Eastern Partnership: state of play

8 December 2009

Radek Sikorski, Polish Minister of Foreign Affairs said it needs enthusiasm and perseverance to get the Eastern Partnership (EaP) moving, but it is creating political stability in the region.

The EU has set up a series of measures and programmes to help EaP members implement reforms, to show that membership brings tangible benefits, particularly the much sought-after visa liberalisation.

The creation of a Commissioner for Enlargement and Neighbourhood Policy will boost the Partnership, and hoped it would fulfil its key priorities by 2011.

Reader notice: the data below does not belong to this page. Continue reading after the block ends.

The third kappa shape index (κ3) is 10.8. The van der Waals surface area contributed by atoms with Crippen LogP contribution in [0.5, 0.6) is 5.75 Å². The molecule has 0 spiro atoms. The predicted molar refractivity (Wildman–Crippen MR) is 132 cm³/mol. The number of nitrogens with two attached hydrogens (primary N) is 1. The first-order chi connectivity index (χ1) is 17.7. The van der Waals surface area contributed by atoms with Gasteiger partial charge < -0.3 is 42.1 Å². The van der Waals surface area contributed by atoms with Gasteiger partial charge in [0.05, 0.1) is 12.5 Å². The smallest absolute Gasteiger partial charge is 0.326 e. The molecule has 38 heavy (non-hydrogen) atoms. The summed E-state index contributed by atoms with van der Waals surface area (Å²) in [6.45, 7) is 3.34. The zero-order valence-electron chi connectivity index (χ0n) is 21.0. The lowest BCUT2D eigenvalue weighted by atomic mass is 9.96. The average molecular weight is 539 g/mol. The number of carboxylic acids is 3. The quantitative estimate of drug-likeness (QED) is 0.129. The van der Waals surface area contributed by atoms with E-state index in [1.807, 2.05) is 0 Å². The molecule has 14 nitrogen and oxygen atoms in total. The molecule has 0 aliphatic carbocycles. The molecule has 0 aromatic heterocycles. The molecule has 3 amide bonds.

Iurie Leanca, Moldovan Minister for Foreign Affairs, said the EaP was important for Moldova, but he was uncertain it could meet people’s expectations, for example on visa-free travel to EU Member States. The EaP’s budget is insufficient for its ambitious plans, so members must try to attract private investment and build up public-private partnerships.

Moldova itself will use the opportunities the EaP offers to enhance EU cooperation, and this gives the country a strong incentive to push ahead with reforms.